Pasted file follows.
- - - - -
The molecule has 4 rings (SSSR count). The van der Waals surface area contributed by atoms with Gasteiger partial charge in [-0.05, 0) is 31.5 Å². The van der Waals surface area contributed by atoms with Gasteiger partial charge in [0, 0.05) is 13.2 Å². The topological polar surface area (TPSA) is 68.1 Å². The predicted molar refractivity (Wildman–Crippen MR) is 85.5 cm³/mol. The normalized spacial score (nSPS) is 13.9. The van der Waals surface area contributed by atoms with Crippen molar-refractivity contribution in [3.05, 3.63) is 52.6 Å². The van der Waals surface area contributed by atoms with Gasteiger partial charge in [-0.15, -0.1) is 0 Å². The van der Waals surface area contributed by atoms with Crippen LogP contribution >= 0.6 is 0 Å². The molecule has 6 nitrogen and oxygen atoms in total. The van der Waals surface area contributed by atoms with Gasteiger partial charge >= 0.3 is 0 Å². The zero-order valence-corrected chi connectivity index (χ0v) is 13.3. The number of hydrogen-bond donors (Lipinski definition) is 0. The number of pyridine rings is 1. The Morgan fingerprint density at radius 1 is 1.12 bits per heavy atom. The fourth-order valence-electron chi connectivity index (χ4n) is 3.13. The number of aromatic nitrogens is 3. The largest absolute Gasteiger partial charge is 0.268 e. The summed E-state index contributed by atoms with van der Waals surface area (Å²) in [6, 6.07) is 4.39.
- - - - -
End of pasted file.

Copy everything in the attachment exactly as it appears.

The molecule has 4 rings (SSSR count). The van der Waals surface area contributed by atoms with Gasteiger partial charge in [-0.05, 0) is 31.5 Å². The van der Waals surface area contributed by atoms with Gasteiger partial charge in [0, 0.05) is 13.2 Å². The topological polar surface area (TPSA) is 68.1 Å². The predicted molar refractivity (Wildman–Crippen MR) is 85.5 cm³/mol. The normalized spacial score (nSPS) is 13.9. The van der Waals surface area contributed by atoms with Crippen molar-refractivity contribution in [3.05, 3.63) is 52.6 Å². The van der Waals surface area contributed by atoms with Gasteiger partial charge in [-0.15, -0.1) is 0 Å². The van der Waals surface area contributed by atoms with Crippen LogP contribution >= 0.6 is 0 Å². The molecule has 6 nitrogen and oxygen atoms in total. The van der Waals surface area contributed by atoms with Gasteiger partial charge >= 0.3 is 0 Å². The zero-order valence-corrected chi connectivity index (χ0v) is 13.3. The number of hydrogen-bond donors (Lipinski definition) is 0. The number of pyridine rings is 1. The Morgan fingerprint density at radius 1 is 1.12 bits per heavy atom. The fourth-order valence-electron chi connectivity index (χ4n) is 3.13. The number of aromatic nitrogens is 3. The largest absolute Gasteiger partial charge is 0.268 e. The summed E-state index contributed by atoms with van der Waals surface area (Å²) in [6, 6.07) is 4.39.